CHICAGO -- Since returning to the big leagues June 1, Mike Moustakas has consistently hit the ball hard, but with mixed results.
The numbers aren't pretty, but after batting .152 through the first six weeks of the season, Moustaskas has a slash line of .184/.225/.342 in 11 June games. The 10-day demotion to Triple-A Omaha helped Moustakas clear his mind, and his teammates and coaches have remarked at the third baseman's improved attitude.
Of course, tangible results are ultimately what's most important. The once-prized prospect will have to produce to stick with the Royals, but things are trending upward.
"When he came back, he's been great," Royals manager Ned Yost said. "He's hit into some really tough luck. He smoked eight or 10 balls right at people that could have been hits if it's one foot [or two feet] that way, or one foot [or two feet] that way. He's been swinging the bat really well.
"I'm looking at, 'What does he do to help us win baseball games?' He plays tremendous defense and he's got home run power. And we think that he -- at this point last year -- got his game together and went from .150, like he's hitting right now, to .240, and we think that he's every bit capable of getting on a run on carrying us for a while."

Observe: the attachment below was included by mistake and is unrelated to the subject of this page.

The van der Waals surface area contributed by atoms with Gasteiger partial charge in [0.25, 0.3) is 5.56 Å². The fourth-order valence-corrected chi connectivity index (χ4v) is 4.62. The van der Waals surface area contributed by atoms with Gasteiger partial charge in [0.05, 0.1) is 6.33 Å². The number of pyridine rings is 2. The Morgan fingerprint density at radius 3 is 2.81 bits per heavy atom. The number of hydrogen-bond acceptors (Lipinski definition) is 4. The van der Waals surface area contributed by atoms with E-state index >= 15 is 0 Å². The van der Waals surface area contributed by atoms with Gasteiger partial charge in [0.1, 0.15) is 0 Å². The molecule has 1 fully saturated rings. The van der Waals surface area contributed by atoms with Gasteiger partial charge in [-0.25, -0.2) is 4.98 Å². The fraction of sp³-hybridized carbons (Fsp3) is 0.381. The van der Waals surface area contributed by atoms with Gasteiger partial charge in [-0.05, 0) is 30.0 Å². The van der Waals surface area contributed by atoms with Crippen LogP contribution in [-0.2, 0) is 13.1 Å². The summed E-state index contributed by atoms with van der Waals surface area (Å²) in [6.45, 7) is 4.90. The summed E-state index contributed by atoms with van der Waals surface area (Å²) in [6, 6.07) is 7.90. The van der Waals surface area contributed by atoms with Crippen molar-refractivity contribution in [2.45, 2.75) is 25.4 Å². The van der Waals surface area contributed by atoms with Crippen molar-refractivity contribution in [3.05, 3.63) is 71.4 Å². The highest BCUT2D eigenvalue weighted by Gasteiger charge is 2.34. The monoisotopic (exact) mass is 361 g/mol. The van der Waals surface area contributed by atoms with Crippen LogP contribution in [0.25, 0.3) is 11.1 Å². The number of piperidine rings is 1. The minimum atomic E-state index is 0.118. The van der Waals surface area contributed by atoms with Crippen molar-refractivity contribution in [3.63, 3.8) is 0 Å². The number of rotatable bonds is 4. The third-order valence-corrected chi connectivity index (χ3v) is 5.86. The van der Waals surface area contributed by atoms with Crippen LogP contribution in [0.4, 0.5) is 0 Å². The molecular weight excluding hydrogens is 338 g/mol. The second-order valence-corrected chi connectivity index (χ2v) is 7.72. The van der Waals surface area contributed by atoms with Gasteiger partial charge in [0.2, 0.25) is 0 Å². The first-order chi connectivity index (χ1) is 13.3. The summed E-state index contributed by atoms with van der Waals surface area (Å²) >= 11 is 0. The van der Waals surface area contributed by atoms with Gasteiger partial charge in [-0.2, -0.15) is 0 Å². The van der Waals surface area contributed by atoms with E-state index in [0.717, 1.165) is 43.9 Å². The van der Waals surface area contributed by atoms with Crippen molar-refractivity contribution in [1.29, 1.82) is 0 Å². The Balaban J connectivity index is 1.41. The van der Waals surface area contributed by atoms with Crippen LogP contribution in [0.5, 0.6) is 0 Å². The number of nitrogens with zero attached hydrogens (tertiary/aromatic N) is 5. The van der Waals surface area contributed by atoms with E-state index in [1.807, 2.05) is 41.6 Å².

Moustakas had a modest four-game hitting streak snapped on Friday. He went 4-for-14 with a two-run homer in those four games, and might have had more hits if not for the pull-heavy shifts that teams routinely use against him.
"If I continuously hit the ball hard, they're going to start falling at some point," Moustakas said. "You can't control where you hit it, so if you hit it right at somebody, you do, and other than that, I don't worry about it too much."
Royals hitting coach Dale Sveum backed up Yost by saying that Moustakas has been robbed of somewhere between eight and 10 hits by the shift. The coaching staff understands that Moustakas' average isn't good, but it can be a little deceiving.
Sveum also noted Moustakas' low strikeout rate since his return. Moustakas has struck out six times in 38 at-bats, or just 16 percent of the time.
"It's going to be hard for him to get a lot of hits, because they're shifting on him now, but he's hit the ball really hard. ... That's always going to be, average-wise, it's going to be difficult," Sveum said. "His attitude's tremendous since he's been back, and [he] saw a lot of good at-bats. He's getting good pitches to hit and putting good swings on the ball, so that's all you can you ask for."
Joe Popely is an associate reporter for MLB.com. This story was not subject to the approval of Major League Baseball or its clubs.